Issue 1- Summer 2013: When boards talk fundraising


The conversational tone is changing in charity boardrooms across Canada. Whether exhorted by sector spokespeople or galvanized by superficial analysis and sensational reporting, fundraising leaders and board members are speaking out firmly and frankly about the connection between fundraising success and mission achievement.

 And they’re finding that donors understand. “The view of cost per dollar raised [CPD] is less myopic,” comments Calgary fundraising consultant Ross Marsh. “More donors are focusing on outcomes: will your fundraising investments drive more money into your mission? There’s still a wide gulf. It’s the more sophisticated donors who understand fundraising costs. But even less aware donors are beginning to learn that it’s about outcomes. They’re catching up.”

Reasonable dialogue at the board table

Ted Garrard, President & CEO of SickKids Foundation, learned that his board of directors was talking frankly about fundraising costs even before he was hired in 2009. And their discussion was, and remains, open and reasonable “They want to be comfortable defending it [CPD] to stakeholders, and they want to know where we are positioned compared to others in our sector,” he explains. “The Sick Kids board wants its CPD to be in the mid-range for like organizations.”


Most board members have some business experience. Say things like, “Could you run a $4 million business without investing in a business plan or resourcing the business?” —Ross Marsh, Ross W. Marsh & Associates

But to be meaningful, that comparison must be accurate. “It’s important to compare ourselves with organizations that have to raise a lot of unrestricted money,” Ted notes. “That means a lot of expense on mass marketing and events. We wouldn’t compare ourselves to the United Way, for example, where much of their fundraising is done by workplace volunteers in their own offices.”

 We must pay decent wages to keep our [donor relations] staff. Otherwise,we will always be training bright young things for their next position somewhere else. — Tim Maloney, Mercy Ships Canada

Ted uses a three-year rolling Marsh & Associates average CPD to smooth out some of the bumps caused by acquisition campaigns and newly launched events. His board understands that a new initiative, especially an event, may take three or four years to reach its target Return on Investment (ROI ). “But it also generates what we call warm leads, good prospects,” he points out. “You have to track the conversion rate of that as well.”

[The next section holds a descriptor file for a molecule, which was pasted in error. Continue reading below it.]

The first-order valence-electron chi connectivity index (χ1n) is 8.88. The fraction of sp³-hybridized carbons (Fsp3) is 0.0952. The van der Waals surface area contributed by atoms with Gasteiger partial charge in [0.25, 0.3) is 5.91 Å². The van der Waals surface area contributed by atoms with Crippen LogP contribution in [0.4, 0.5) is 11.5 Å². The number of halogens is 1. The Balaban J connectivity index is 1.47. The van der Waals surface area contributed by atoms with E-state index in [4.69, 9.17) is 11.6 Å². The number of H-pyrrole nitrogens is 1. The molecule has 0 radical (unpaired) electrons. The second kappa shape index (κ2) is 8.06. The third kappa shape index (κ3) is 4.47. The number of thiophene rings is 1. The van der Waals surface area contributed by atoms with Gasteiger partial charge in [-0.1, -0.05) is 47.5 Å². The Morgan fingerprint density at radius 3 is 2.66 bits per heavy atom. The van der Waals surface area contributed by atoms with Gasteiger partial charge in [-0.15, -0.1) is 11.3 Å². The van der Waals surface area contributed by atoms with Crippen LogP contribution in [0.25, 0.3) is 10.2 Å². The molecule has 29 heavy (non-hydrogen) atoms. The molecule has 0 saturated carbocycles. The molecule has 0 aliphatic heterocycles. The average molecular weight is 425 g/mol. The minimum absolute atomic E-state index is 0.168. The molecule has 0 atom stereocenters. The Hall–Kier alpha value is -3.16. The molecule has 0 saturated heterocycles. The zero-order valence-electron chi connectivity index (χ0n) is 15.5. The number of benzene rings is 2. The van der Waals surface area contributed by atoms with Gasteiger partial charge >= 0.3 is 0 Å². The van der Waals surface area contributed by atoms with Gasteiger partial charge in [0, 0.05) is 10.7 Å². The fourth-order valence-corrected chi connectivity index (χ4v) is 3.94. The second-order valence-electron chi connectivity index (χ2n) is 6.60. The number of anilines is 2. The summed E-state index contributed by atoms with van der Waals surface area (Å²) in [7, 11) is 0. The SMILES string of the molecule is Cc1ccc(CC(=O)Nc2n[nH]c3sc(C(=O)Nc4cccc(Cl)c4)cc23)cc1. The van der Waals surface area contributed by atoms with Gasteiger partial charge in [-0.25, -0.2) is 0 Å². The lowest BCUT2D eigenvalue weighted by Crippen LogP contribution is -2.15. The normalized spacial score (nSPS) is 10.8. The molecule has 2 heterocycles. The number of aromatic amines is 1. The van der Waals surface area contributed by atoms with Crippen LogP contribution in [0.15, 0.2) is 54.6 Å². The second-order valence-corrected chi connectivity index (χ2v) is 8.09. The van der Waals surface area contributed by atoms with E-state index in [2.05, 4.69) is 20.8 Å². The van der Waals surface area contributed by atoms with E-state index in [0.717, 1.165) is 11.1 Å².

Set targets, report outcomes

Clear targets and outcomes reporting make board members much more comfortable with fundraising costs, says Halifax consultant Anne (Coyle) Melanson of Bloom Nonprofit Consulting Group. “I work now as a consultant and have interacted with dozens of boards over the years, where investing in fundraising growth and outcomes is on the agenda,” Anne observes. “I don’t generally find boards to be resistant to investing in fundraising if there is a sound ROI strategy and a realistic plan that the board has confidence in.”

It is really important for charities to strike the balance between investing appropriately and not appearing to be extravagant. — Anne (Coyle) Melanson, Bloom Consulting for Nonprofits

Head and Heart in Conflict

As with any human trend, intellectual understanding precedes emotional acceptance. The notion that you have to invest money to make money has taken hold in board members’ brains. But many directors still struggle with what Ross describes as “fundamental squeamishness.” Tim Maloney of Mercy Ships Canada agrees, describing his board as one that simultaneously “wants every possible dollar to go to our projects [and] to raise more money.” Anne concurs. Boards, she explains, “don’t want the organization’s reputation to suffer because donors or the general public view them as being irresponsible.” That’s where measurement and reporting can help, provided it takes the long view — the three-year rolling average of CPD that Sick Kids uses, the “warm leads” from new events, or an understanding of donor lifetime value, which Tim points out can be hard to measure for younger organizations like his.

If mission dollars increase faster than your cost per dollar raised, that’s a grand slam success. — Ross Marsh, Ross W. Marsh & Associates

But the most meaningful measurement is impact. Lives changed, diseases understood, illnesses healed — these speak to donors more powerfully than a CPD that is marginally lower than that of the not-quite-similar charity down the street. The time is right for boards to transform their charities by proclaiming that more money for fundraising, properly used and monitored, means more money for their mission. And they can only do that if their fundraising staff experts give them the outcome measurements to prove it.